Why would you want to be a Teacher?
There are lots of news articles around at the moment about the dire situation we find our education and health systems in. Covid has placed enormous pressure on both Health and Education, along with the domino effect into other industries. So why would anyone want to be a Teacher in 2022?
Education has changed. The world has changed. So our teachers and education system need to evolve along with those changes and positively reflect modern society. I have been a teacher for over twenty years and I have experienced the old and new learning trends and watched them come and go and do a full circle. Yet one thing that has never changed, is the purpose and reason for being a teacher, which is to create a positive impact on future generations.
To make a positive impact on children, we as educators need to have a positive and reflective mindset that is open to change. It is easier for us to stay in our comfort zone and education is no exception, yet change provides the opportunity for growth. If the new Covid world has taught us anything, it's that the virtues to be flexible, adaptable and resilient put us in a good stead for success in life. So as educators we need to ensure these values are instilled in our teaching pedagogy.
The Mental Health of educators and children needs to be a priority for education in the modern world. There needs to be government policy and change that puts the mental health of all Education staff and students as the number one priority. Just like Health, a wholistic approach to Education needs to be taken to optimise the positive impact on future generations. Optimal teaching and learning can only take place when the mental, emotional and physical health of both staff and students is prioritised. Health and Education need to harmonise and work together to enhance the learning of future generation. Education is an integral part of society and the future success and achievements of a nation depends on it.
So why would anyone want to be a teacher? Well, I think the teaching profession has been given a really bad wrap lately on the media. I am not going to deny that teaching is one of the most difficult jobs you could choose to do, yet I can guarantee you that it is also one of the most rewarding. Like anything in life, you get back what you put in. Effort reflects reward. Why wouldn't you want one of the most rewarding professions in the world and to make a positive impact on future generations?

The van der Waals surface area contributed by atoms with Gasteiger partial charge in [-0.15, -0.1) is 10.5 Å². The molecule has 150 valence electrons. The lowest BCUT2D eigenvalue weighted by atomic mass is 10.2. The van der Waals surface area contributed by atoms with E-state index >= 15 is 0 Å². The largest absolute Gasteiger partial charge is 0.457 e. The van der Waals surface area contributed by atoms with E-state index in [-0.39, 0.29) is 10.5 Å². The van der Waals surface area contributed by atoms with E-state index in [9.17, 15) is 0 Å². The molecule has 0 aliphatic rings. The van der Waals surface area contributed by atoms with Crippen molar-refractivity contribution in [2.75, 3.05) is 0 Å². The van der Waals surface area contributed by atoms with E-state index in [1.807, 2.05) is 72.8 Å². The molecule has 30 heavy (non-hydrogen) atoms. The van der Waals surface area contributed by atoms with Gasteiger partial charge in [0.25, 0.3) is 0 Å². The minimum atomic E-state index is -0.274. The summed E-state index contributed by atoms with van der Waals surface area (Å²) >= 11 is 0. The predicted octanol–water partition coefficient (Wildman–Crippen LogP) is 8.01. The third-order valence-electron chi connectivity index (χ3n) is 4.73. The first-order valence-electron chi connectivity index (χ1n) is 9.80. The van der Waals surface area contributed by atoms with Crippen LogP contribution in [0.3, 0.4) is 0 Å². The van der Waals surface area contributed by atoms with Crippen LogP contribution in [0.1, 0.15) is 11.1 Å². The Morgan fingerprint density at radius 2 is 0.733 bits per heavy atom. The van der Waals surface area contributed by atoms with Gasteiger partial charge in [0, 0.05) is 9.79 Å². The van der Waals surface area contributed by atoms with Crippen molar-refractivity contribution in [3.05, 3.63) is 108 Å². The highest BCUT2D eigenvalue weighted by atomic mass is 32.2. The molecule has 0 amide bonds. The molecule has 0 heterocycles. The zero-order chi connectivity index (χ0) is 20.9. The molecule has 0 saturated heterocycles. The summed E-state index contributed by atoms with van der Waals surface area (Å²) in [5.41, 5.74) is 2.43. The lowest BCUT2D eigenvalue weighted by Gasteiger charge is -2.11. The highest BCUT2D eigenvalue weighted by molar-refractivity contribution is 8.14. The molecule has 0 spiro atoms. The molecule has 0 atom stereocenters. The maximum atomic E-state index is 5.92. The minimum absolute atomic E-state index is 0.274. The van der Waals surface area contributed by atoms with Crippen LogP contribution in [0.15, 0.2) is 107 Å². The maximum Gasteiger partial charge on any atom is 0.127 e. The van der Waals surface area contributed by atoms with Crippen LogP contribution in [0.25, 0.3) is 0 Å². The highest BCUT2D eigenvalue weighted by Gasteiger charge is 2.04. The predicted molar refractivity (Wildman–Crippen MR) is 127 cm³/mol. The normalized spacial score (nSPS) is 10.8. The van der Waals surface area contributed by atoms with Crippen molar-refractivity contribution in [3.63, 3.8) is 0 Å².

I will never forget the words I received from a teacher when I graduated from high school and told them I wanted to be a teacher myself. "Don't be a teacher!" They said. "You could be anything you want with your top grades, a doctor, a lawyer, an engineer, don't waste it on being a teacher!" I used those words as motivation. I always wanted to be a teacher. I loved school and I loved learning, so I wanted to instill that passion in others. I remember thinking to myself, you are wrong, teaching is a wonderful profession to choose because you get to make a difference in this world. So I ignored that teacher's advice and chose to be a teacher. I am so glad that I did. Despite all of the challenges our profession faces in the current world, I still love my job. If a student comes to me and asks me if they should become a teacher, I won't tell them the negative words I once heard about the profession. I would tell them...
Be a teacher because you want to inspire.
Become a teacher because you want to share your love for learning.
Be a teacher because you want to learn and grow along with your students.
Become a teacher because you want to make a difference in this world and leave a positive impact.
Be a teacher because you want to lift spirits, shape values and build character.
Become a teacher because you want to build relationships with the whole community.
Be a teacher because you want to be a role model.
Become a teacher because you want to make lifelong friends and connections.
Be a teacher because you want students to teach you as much as you want to teach them.
Become a teacher.